But today, on the eve of the Taurus New Moon, I feel such tenderness toward that gathering of brothers and sisters. We’re all looking for something timeless and abiding to hold onto in an age when everything on top of the earth seems to be spinning faster and faster toward chaos. And like an invisible Taurus mother, the good earth itself feels steady and stable beneath our feet—holding us up, catching us when we fall, and keeping us from wandering too close to the canyon’s edge.

© 2017 April Elliott Kent

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The post New Moon in Taurus: The Mother Ship appeared first on Big Sky Astrology with April Kent.

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When Qin Shi Huang, first emperor of China, ascended the throne in 246 BC at the age of 13, work began on a mausoleum that would eventually protect him in the afterlife. In 1974, workers excavating a well just outside the city of Xi’an discovered the site; archeologists eventually uncovered thousands of life-sized terracotta statues, mostly depictions of soldiers lined up in formation to escort the emperor into the valley of death.

A Scorpio friend who visited China more than a year ago longed to travel to Xi’an to see the soldiers, but there wasn’t time. Soon after he returned home, however, he received a medical diagnosis that seemed grave. Faced with his imminent demise, he immediately scheduled a return trip to China to visit the statues. They proved as marvelous as he’d hoped. And though he is well for now, he has no regrets about having visited far-away China twice in one year.

At the time, my only thought was those terracotta soldiers seemed very compelling indeed, and seeing them was as good a reason as any to make such a long trip for the second time in one year. But on reflection, it’s interesting that this grand display of funerary art is what called to a Scorpio who was facing mortality. Scorpio’s opposite sign, Taurus, represents our attachment to the earth, but Scorpio symbolizes the sobering reality that we’ll leave it someday – taking nothing, not even our flesh and bones.

Everyone deals with this knowledge in his or her own way. Some ignore it, and stockpile shoes and big-screen televisions and expensive cookware that will take up space on the earth long after we’re worm food. Some obsess about diet and fitness; surely there is some magic formula that will make us live forever, or at least in perfect health until the day we drop dead at the age of 110 in the throes of passion. Some might even replicate an entire dynasty in terracotta, refuting the old adage that “you can’t take it with you when you go.”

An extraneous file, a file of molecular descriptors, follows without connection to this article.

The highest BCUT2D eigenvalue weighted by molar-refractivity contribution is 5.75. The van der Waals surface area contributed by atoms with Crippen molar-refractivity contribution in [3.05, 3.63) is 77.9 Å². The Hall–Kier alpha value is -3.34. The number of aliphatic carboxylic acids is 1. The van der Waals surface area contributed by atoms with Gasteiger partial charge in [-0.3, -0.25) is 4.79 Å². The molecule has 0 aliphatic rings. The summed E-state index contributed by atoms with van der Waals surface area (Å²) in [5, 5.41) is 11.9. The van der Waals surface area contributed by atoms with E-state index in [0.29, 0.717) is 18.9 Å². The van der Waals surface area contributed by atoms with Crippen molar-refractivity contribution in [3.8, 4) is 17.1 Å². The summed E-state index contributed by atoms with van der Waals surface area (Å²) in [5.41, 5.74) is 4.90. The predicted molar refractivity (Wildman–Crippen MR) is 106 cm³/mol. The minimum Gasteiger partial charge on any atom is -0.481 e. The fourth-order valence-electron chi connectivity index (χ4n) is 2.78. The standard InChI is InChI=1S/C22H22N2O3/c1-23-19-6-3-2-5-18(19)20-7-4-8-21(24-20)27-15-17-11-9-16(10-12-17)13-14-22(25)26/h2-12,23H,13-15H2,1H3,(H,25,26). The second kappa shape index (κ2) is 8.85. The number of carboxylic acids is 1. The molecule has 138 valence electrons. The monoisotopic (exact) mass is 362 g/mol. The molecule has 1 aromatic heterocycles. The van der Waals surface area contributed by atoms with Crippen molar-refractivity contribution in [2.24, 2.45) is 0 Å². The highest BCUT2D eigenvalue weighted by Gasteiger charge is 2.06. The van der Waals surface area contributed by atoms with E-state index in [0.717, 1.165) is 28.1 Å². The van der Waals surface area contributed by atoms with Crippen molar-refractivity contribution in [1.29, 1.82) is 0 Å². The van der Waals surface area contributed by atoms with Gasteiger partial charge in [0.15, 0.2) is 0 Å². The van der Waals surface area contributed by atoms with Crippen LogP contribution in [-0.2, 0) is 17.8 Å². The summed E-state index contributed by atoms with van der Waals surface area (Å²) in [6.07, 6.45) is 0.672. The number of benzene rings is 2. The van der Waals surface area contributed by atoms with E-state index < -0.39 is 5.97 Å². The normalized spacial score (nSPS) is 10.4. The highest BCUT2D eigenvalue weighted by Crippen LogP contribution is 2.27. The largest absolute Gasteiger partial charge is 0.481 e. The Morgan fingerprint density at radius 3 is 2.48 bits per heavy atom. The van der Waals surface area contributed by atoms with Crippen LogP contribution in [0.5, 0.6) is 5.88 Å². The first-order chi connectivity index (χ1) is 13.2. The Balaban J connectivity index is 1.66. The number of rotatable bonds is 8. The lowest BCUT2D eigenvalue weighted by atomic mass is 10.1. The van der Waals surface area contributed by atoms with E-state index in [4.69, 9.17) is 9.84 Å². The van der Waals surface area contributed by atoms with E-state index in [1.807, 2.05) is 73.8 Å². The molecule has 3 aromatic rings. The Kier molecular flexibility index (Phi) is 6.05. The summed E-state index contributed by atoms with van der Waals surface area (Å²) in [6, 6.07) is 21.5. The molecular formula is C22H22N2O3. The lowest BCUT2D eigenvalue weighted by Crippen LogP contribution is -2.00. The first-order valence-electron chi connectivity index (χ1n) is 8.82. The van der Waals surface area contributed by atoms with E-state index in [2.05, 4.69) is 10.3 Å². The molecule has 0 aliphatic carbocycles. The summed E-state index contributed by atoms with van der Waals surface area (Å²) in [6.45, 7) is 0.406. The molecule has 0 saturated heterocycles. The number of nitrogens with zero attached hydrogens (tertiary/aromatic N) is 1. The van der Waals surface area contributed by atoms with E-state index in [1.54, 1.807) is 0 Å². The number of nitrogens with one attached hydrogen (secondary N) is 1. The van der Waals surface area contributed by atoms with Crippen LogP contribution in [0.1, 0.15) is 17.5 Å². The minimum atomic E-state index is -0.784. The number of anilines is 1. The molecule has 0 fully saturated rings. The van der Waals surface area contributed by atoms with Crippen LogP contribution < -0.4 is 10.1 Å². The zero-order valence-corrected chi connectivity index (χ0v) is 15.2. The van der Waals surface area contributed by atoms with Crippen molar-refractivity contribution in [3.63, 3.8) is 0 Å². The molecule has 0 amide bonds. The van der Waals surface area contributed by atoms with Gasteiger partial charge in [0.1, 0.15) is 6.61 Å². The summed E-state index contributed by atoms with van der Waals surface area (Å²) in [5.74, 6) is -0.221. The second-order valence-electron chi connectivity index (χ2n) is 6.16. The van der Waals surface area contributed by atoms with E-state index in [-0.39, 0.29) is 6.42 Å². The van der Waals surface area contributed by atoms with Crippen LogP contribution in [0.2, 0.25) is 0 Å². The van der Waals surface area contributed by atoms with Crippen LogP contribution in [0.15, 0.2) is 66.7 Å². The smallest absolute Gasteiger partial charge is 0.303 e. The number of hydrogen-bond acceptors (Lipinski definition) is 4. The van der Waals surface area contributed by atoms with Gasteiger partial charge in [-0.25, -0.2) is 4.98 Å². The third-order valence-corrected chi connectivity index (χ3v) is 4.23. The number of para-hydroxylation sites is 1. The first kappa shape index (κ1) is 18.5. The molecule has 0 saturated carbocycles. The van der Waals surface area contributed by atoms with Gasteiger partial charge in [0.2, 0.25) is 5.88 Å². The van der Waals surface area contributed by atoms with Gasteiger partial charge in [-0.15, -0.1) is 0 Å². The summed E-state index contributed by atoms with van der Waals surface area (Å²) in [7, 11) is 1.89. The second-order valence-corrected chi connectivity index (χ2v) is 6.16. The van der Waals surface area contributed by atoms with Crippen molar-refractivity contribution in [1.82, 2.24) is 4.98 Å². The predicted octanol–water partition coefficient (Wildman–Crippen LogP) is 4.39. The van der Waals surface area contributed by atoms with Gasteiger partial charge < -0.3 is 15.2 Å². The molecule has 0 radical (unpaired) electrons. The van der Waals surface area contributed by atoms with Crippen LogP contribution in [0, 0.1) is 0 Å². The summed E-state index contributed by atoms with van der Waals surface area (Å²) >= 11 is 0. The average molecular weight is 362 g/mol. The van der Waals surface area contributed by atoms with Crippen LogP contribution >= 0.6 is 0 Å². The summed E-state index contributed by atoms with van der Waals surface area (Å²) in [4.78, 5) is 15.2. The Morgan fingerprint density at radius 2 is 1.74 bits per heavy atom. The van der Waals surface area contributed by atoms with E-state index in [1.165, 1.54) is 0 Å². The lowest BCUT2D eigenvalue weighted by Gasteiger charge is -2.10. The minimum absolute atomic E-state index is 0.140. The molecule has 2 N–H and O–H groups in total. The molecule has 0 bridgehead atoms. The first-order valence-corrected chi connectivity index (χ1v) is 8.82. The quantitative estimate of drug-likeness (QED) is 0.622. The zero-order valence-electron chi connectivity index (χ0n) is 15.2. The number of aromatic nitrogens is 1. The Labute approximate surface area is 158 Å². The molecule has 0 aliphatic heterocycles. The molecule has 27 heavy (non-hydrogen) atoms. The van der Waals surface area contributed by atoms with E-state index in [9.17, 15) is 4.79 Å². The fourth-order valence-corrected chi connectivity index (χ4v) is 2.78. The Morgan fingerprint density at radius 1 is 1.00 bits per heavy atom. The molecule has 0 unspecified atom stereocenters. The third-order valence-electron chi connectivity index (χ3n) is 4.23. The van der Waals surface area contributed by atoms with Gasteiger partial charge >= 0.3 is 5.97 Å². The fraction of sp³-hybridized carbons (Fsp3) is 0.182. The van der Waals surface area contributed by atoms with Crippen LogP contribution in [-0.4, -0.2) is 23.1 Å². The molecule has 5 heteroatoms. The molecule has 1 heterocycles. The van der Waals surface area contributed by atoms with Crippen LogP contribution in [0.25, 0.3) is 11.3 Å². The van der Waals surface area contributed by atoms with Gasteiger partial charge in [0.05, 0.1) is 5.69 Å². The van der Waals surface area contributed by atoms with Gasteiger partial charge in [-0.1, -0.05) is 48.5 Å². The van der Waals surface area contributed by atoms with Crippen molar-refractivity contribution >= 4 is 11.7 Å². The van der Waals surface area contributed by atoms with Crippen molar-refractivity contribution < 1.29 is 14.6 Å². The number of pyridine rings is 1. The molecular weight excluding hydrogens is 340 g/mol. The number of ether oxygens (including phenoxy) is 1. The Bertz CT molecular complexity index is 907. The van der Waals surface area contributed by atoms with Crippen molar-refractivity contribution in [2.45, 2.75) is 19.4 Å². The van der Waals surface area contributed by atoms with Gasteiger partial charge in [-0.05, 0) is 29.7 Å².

Forever, humans passionately attached to physical life have sought to decode – and ultimately to outwit – the great mystery of death. The sign of Sagittarius represents the beliefs we form about the afterlife. But to get to Sagittarius on the horoscopic wheel, you have to first pass through Scorpio, and grapple with what it means to leave behind the beloved physicality of earthy existence. We confront this mystery when a loved one dies, or one’s childhood heroes begin to litter the obituary pages,  and certainly when a health crisis brings the whole matter a little too close to home.

It’s not just the fear of losing our lives that haunts us. More and more, it’s growing old that is the worry. I know other countries manage aging differently, some better, some worse. But in the United States an astonishing number of Americans have little or nothing saved for retirement, a word which used to evoke happy golden years of golf and RV travel but which now is becoming a euphemism for being, at last, too sick to earn money. And just yesterday, I saw a disturbing headline which reported that in Japan, older women with no family or resources are committing crimes in order to gain the relative security of a prison sentence, with its shelter and three square meals.